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Jackson v. Pennsylvania Dep't of Corrections

IN THE UNITED STATES DISTRICT COURT FOR THE MIDDLE DISTRICT OF PENNSYLVANIA


April 9, 2007

WILLIAM P. JACKSON, PLAINTIFF,
v.
PENNSYLVANIA DEPARTMENT OF CORRECTIONS, ET AL., DEFENDANTS

The opinion of the court was delivered by: Chief Judge Kane

MEMORANDUM

I. Background

Plaintiff William P. Jackson is an inmate currently confined at the State Correctional Institution at Coal Township (SCI-Coal Township), Pennsylvania. He filed this civil rights complaint pursuant to 42 U.S.C. § 1983 on August 17, 2005. Named as Defendants are the Pennsylvania Department of Corrections and the following SCI-Coal Township employees: Joe Geragi and Brian Davis, physicians assistants; Joseph Piazza, Superintendent; Correctional Officers Clark and Sipe; and Gene Mull, Drug and Alcohol Supervisor. In the complaint Plaintiff claims that despite his medical condition, Defendants failed to provide him with his approved lower bunk status and forced him to work in a prison job regardless of his alleged "no work/no heavy lifting" medical restriction. He seeks monetary damages as relief. A motion to dismiss filed by Defendants Geragi and Davis was granted on July 13, 2006. (Doc. 40.) On August 22, 2006, a motion to dismiss filed by the remaining Defendants was granted in part and denied in part. (Doc. 42.) The motion was granted to the extent that all claims filed against the Department of Corrections, Defendant Piazza and Defendant Mull were dismissed. The motion was denied with regard to the claims against Defendants Sipe and Clark. On December 21, 2006, these remaining Defendants filed a motion for summary judgment. (Doc. 59.) Along with the motion, Defendants submitted a supporting statement of material facts, brief and evidentiary materials. (Docs. 60-62.) When the relevant time period passed for Plaintiff to submit his opposition to the motion, the Court issued an Order on January 18, 2007, affording Plaintiff twenty (20) days to respond to the motion. He was warned that the failure to do so would result in the summary judgment motion being deemed unopposed and addressed on the merits. The time period for submitting opposition to the motion has long expired. For the reasons that follow, the motion will be granted.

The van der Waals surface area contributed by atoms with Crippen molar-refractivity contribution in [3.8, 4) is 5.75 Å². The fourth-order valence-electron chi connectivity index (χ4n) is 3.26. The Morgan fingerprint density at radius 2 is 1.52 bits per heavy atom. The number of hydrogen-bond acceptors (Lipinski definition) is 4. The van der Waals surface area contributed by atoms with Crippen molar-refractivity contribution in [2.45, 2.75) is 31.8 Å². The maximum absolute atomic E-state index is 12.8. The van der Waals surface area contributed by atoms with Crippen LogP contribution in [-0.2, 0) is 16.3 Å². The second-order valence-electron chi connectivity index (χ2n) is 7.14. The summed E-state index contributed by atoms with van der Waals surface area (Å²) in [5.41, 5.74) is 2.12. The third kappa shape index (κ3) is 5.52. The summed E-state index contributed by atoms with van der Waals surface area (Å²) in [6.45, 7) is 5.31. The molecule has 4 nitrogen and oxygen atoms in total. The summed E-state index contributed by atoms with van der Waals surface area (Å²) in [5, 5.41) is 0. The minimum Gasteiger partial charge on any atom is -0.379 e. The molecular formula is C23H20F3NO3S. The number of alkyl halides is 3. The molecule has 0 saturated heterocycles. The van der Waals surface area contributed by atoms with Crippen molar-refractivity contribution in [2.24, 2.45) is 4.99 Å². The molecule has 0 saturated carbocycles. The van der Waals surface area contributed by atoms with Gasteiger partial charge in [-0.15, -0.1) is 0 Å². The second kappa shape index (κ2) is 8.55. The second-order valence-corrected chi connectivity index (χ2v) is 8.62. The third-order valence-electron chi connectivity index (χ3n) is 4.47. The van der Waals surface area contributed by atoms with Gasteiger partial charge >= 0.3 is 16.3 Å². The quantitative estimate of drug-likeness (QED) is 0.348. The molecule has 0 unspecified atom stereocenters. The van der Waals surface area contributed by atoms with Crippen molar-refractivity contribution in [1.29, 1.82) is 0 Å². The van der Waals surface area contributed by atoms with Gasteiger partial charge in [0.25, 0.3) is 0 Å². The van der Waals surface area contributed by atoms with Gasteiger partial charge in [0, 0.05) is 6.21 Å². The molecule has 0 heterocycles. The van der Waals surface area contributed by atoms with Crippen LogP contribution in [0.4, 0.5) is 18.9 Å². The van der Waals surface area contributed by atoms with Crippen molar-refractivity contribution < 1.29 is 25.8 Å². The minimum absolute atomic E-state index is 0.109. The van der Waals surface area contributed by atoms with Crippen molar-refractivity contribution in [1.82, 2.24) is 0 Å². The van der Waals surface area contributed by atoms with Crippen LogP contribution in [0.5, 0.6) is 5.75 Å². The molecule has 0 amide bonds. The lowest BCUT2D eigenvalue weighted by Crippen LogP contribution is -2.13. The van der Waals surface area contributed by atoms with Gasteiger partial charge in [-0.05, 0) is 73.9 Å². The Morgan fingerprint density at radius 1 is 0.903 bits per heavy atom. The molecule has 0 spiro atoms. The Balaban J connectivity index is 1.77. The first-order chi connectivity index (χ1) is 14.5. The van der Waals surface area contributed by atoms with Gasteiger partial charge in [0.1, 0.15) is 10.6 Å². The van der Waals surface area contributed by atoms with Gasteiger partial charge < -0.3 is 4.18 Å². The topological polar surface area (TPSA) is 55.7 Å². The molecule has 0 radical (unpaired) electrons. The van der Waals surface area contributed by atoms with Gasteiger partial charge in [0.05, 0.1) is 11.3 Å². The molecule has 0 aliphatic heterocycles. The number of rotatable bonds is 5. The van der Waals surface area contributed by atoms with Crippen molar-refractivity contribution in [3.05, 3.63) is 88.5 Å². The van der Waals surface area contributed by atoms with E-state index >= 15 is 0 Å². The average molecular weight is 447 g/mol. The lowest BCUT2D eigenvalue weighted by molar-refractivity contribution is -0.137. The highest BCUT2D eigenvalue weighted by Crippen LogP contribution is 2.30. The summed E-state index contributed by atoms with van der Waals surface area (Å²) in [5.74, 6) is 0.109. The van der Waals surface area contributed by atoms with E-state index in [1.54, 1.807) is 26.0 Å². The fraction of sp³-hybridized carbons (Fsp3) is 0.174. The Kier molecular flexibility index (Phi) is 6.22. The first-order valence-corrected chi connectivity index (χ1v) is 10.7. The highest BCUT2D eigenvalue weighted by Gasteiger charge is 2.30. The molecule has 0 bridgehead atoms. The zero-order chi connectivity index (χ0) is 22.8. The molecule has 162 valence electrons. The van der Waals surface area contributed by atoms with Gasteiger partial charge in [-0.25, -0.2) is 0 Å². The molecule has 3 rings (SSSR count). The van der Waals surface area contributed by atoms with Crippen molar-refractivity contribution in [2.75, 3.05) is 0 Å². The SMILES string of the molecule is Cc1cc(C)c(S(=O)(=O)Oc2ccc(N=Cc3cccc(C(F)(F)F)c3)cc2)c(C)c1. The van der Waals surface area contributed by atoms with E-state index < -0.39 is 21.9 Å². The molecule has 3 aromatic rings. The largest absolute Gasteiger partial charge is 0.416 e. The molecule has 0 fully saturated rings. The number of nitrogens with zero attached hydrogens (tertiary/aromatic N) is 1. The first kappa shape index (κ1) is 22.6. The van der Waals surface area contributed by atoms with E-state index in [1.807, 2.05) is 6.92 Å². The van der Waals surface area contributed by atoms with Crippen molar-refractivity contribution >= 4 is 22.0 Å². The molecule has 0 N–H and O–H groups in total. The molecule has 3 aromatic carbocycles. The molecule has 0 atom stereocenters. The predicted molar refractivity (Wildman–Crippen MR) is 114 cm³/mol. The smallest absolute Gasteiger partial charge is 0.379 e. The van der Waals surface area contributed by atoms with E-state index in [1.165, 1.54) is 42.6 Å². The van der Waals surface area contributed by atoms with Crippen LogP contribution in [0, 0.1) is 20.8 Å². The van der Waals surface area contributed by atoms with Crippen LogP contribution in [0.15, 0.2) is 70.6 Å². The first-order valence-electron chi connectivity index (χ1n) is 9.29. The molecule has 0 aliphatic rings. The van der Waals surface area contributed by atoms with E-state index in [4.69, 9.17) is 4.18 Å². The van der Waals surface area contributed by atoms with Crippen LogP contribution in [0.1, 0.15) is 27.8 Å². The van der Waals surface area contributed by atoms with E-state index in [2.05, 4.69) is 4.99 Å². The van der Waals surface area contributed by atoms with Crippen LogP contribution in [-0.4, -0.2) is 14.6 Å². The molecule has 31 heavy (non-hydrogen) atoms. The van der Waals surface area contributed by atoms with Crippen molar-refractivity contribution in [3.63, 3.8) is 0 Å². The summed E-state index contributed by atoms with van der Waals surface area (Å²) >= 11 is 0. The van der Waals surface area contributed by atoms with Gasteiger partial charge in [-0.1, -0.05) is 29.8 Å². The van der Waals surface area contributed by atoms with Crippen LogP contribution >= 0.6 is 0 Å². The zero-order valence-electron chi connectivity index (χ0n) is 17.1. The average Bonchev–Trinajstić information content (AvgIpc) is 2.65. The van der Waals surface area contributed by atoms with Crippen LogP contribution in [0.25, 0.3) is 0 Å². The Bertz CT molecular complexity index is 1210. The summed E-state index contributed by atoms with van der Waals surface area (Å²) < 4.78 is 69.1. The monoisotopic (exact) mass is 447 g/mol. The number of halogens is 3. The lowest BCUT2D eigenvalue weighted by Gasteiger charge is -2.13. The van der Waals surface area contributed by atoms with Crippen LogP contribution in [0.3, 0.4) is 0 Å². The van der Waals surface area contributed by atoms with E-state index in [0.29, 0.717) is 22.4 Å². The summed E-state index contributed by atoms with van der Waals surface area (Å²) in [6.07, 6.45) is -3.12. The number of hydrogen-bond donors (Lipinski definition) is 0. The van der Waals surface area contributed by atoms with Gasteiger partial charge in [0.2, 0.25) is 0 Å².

II. Discussion

A. Motion for Summary Judgment

Summary judgment is appropriate "if the pleadings, depositions, answers to interrogatories, and admissions on file, together with affidavits, if any, show that there is no genuine issue of material fact and the moving party is entitled to judgment as a matter of law" Fed. R. Civ. P. 56©. The party moving for summary judgment bears the initial responsibility of stating the basis for his motion and identifying those portions of the record which demonstrate the absence of a genuine issue of material facts. Celotex Corp. v. Catrett, 477 U.S. 317, 323 (1986). The moving party can discharge that burden by "showing . . . that there is an absence of evidence to support the nonmoving party's case." Id. at 325. When determining whether there are any genuine issues of material fact, the court draws all inferences in favor of the non-moving party. Pa. Prot. & Advocacy, Inc. v. Pa. Dept. of Pub. Welfare, 402 F.3d 374, 379 (3d Cir. 2005)(citations omitted). Although the non-moving party receives the benefit of all factual inferences in the court's consideration of a motion for summary judgment, the nonmoving party must point to some evidence in the record that creates a genuine issue of material fact. Id. (citing Fed. R. Civ. P. 56(e)). The nonmoving party must rebut the motion with facts in the record and cannot rest solely on assertions made in the pleadings, legal memoranda, or oral argument. See Anderson v. Liberty Lobby, Inc., 477 U.S. 242, 257 (1986); Williams v. Borough of West Chester, 891 F.2d 458, 460 (3d Cir. 1989). In addition, if the nonmoving party has the burden of proof at trial, that party must set forth facts "sufficient to establish the existence of an element essential to that party's case." Celotex Corp., 477 U.S. at 322.

B. Statement of Facts